Highlights of April 13-14 meetings of the Hawai‘i State Senate Special Committee on COVID-19
At the Tuesday, April 14, meeting, the Hawai‘i State Senate Special Committee asked Attorney General Clare Connors as to whether the State can legally hold a traveler in quarantine, and if that person could be required to pay for their accommodations. She replied yes, but she would have to look into the question of payment.
The Special Committee followed up with a question of whether travelers could be required to leave the state immediately if they did not have a designated place of quarantine for the full 14 days. Connors indicated that she believed that the policy was in place to discourage visitors, but felt it would be okay if they were to go back home sooner. The Special Committee expressed concerns that the State may not have the resources to ensure the compliance of travelers, and expressed a preference that they instead be turned away.
On the subject of foreclosures and evictions, the Special Committee asked Connors what the State was doing regarding such and what, if any, further action will be taken by the Governor. The Attorney General replied that she expects Governor Ige will take additional action, but is unsure what those actions might be at this time. She said that the Office of Consumer Protection is handling these areas of concern, and has a resource website (http://cca.hawaii.gov/blog/office-of-consumer-protection/) and a dedicated phone line – 808-586-2634 – which is open daily from 8 a.m. until noon.
Ross Higashi, Deputy Director of the Airports Division of the Department of Transportation (DOT), reported that, in regards to quarantine procedures, passengers are required to complete forms, including their contact and accommodation information, and have to sign stating they understand the quarantine requirements and that they will adhere to those requirements. Airport staff checks IDs and confirms the information given on the forms. The Hawaii Tourism Authority (HTA) is reportedly collecting passenger information and doing follow-up by calling each hotel to confirm passenger reservations and checking in with each passenger three times during the 14-day quarantine period.
The Special Committee expressed its concerns about the procedures now in place, and Higashi said he will revisit them to ensure that all information about accommodations is confirmed before passengers are allowed to leave the airport, as well as including the tracking of rental cars into the revised procedures.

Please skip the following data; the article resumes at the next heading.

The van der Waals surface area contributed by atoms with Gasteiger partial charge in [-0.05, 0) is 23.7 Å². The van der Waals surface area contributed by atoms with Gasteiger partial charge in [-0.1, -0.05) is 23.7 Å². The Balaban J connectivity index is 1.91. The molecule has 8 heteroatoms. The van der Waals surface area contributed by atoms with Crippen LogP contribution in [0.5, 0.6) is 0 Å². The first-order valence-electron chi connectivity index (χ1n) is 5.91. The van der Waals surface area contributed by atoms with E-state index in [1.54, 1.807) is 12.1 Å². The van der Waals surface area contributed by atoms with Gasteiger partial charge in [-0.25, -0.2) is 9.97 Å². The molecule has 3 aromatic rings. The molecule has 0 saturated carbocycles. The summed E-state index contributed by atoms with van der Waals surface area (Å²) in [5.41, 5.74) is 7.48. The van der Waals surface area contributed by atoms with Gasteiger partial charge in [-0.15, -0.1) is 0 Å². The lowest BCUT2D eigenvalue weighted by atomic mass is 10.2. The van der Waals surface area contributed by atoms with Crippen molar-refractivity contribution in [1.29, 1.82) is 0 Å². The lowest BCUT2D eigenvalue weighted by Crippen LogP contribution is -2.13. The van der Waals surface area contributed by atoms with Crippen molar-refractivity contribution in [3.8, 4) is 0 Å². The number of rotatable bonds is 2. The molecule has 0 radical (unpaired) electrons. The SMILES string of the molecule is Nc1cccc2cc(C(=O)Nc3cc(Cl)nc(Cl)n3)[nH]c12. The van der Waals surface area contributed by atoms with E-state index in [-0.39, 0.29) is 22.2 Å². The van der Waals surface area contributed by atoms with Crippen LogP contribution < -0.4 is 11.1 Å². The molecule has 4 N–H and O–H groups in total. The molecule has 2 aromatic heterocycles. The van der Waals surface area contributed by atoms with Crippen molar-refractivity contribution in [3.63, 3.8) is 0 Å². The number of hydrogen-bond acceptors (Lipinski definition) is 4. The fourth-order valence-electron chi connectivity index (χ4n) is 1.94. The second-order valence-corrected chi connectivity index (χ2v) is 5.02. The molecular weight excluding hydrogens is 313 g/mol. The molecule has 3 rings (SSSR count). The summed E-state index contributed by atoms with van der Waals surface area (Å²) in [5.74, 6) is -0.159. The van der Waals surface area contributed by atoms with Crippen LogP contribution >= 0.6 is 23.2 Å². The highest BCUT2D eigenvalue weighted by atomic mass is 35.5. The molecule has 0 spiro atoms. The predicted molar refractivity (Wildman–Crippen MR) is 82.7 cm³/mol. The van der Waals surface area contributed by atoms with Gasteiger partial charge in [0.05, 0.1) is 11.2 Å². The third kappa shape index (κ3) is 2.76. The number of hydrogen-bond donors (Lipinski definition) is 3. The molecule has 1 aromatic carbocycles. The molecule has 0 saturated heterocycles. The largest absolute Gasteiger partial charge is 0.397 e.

He also said he will follow-up with the HTA to confirm that these checks include passengers staying at private residences, as well as Hawaii residents travelling interisland. Higashi said he is committed to working with the HTA and the Hawaii Emergency Management Agency (HIEMA) to have a daily passenger compliance report generated.
In speaking with Dr. Bruce Anderson, Director of the Department of Health (DOH), the Special Committee sought to clarify what specifically was limiting the State’s ability to expand testing. Dr. Anderson explained that the prohibitive factor was not a lack of tests, but in fact, an insufficient supply of personal protective equipment to allow workers to safely administer the tests.
The Special Committee followed up asking what policies, if any, exist around universal testing across all laboratories in the state. Dr. Anderson replied that the DOH would look at developing more explicit policies on how outside testing is conducted and what types of medical proof will be necessary to return to work or enter nursing homes, etc. The department would also need to increase its capacity for testing and contact tracing if we are going to reopen the State.
Turning to unemployment insurance, Scott Murakami, Director of the Department of Labor and Industrial Relations (DLIR), reported that the State has already paid out over $20 million in benefits, paying out over $11 million last week alone. He said the State will likely need to borrow money due to a shortfall of federal funds and programs to cover the difference in existing funds.
To decrease the traffic to the centralized Unemployment Insurance portal on the mainframe, DLIR launched three websites on initial filings, biweekly claims, and filing status, based on services needed on April 14.
The main unemployment insurance website is now open 24/7, and includes a step-by-step guide and a FAQ section. Murakami said the department created different phone numbers for filers based on the specific services needed which are available on its website. DLIR has also established email addresses specific by county.
The Special Committee expressed its desire to Murakami to see more attention be paid to information and service geared towards helping the public navigate the unemployment insurance procedures.